See also: How to budget maintenance for your rental property.

  • Admin Tasks

Ah, the paperwork! Being a landlord doesn’t get you out of shuffling papers. In fact, it can create more. From paying invoices, and collecting rents, to running ads, vetting potential tenants, and more –there’s no end to the admin tasks that you’ll need to oversee when managing a rental. Consider also that your workload will increase considerably with each property you acquire. While each task in and of itself might not take long in and of itself, they can add up quickly.

  • Dealing With Emergencies 

Finally, a certain percentage of your time will be spent fielding phone calls and handling emergencies at your rental. Of course, keep in mind that the level of work that’s involved will vary considerably depending on the age and condition of your property. Older properties generally experience more frequent issues and will require more maintenance and repairs. Burst pipes, fallen trees, malfunctioning toilets, and more. Hopefully, you’ll have a list of professionals that you can call when issues arise, but remember: rental emergencies are never well-timed or convenient. 

A Property Manager Can Make Life Easier

Fortunately, help is available –for many landlords, this comes in the form of a professional property manager. 

Hiring a property manager can help to make investing in rental property as seamless as investing in stocks and shares –but with a host of additional benefits that equity investments don’t offer.  

Hiring a property manager can be an ideal solution; allowing you to outsource all of the work and stress that’s involved with overseeing property –while still allowing you to collect rent each month. 

But crucially, outsourcing not only enables you to free up your time, but it can help you to increase your profits as well. As you’re outsourcing the work, you’ll be able to expand your property empire beyond what you’d be able to if you were overseeing everything on your own, making investing in multiple properties a lot more feasible.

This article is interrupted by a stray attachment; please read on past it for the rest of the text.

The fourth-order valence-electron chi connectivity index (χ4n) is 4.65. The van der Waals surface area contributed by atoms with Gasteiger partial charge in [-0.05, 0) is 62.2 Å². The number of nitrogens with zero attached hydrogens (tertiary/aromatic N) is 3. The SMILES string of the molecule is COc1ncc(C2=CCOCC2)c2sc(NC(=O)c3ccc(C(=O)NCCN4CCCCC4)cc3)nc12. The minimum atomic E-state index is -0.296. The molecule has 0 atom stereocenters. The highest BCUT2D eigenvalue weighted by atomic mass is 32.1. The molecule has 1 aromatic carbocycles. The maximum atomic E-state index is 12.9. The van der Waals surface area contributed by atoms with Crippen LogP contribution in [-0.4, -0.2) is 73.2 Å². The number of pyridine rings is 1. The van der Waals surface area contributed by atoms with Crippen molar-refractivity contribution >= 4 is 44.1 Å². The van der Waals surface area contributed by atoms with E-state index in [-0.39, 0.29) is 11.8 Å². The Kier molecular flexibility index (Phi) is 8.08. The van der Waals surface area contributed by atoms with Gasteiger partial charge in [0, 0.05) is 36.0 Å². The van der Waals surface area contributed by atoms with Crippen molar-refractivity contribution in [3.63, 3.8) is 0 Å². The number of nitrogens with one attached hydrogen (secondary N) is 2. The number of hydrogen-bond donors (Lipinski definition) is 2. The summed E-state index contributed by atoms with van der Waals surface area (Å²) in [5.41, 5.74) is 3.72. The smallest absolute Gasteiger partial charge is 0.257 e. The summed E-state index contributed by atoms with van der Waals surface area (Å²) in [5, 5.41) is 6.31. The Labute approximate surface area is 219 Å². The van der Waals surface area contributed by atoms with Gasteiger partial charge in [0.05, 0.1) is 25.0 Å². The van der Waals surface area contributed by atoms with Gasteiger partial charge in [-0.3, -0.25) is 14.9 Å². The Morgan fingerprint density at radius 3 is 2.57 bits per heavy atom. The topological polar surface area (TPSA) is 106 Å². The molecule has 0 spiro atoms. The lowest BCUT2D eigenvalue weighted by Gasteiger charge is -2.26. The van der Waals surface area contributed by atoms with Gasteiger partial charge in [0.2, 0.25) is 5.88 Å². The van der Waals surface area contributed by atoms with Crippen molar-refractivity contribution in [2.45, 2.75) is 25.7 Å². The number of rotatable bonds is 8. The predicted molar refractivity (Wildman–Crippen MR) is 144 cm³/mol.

Here’s a look at some of the practical benefits that come from hiring a property manager:

  • They’ll Help You Secure Qualified Tenants

A good property manager will have a system in place for sourcing and screening tenants, and will be able to help you find qualified tenants, sooner. They’ll also be able to screen tenants in a way that’s in compliance with the law. A reputable property manager will know how to find qualified tenants, quickly, and will adhere to fair screening standards to ensure every applicant gets fair and equal consideration. 

  • Keep You in Compliance With the Law

A property manager can also be familiar with local, state, and federal law; and will be able to operate on your behalf, to ensure that your property is managed in a way that’s in compliance. Areas that landlord-tenant laws covers include tenant screening, security deposits, lease enforcement, evictions, and more. Enlisting the help of a property manager is an especially good idea if you own properties in different states, where different legislation applies. 

  • They Can Simplify Maintenance and Repairs

Routine maintenance and repairs are an important part of owning an income property, but performing these tasks or arranging to have them done can be time-consuming. A property manager will be able to oversee all maintenance and repairs tasks, helping you to ensure that your property stays in good condition and staving off the need for future, more extensive repairs. 


  • They Will Reduce Your Stress

Finally, hiring a property manager means no more stress for you as a landlord. This is the case whether you’re a first-time landlord or an experienced professional. There’s always something to do as a landlord, but having a property manager will save you from fielding tenant requests, tracking down late rent, filing reports, handling maintenance and repairs, and finding new tenants in between vacancies. No stress = an ideal investment.


Owning rentals can be a tremendously rewarding investment strategy, but don’t make the mistake of thinking that it’s entirely passive income. The truth is, if you’re going to be managing your rentals on your own, it can quickly turn into a part-time job. Of course, these days, help is available, and many investors opt to outsource all of the time-consuming tasks involved with owning and managing rental properties. A good property manager can make your rental investments truly passive, allowing you to sit back, and let the rent roll in. Mai Tais entirely optional!

Make your rental investments profitable AND stress-free. Check out: From Self-Managing Properties to Living in the Florida Keys: The JD and Michelle Dickerson Story. See how the Dickersons went from managing their own properties –and being overwhelmed, to outsourcing the work, and the stress, and gaining freedom.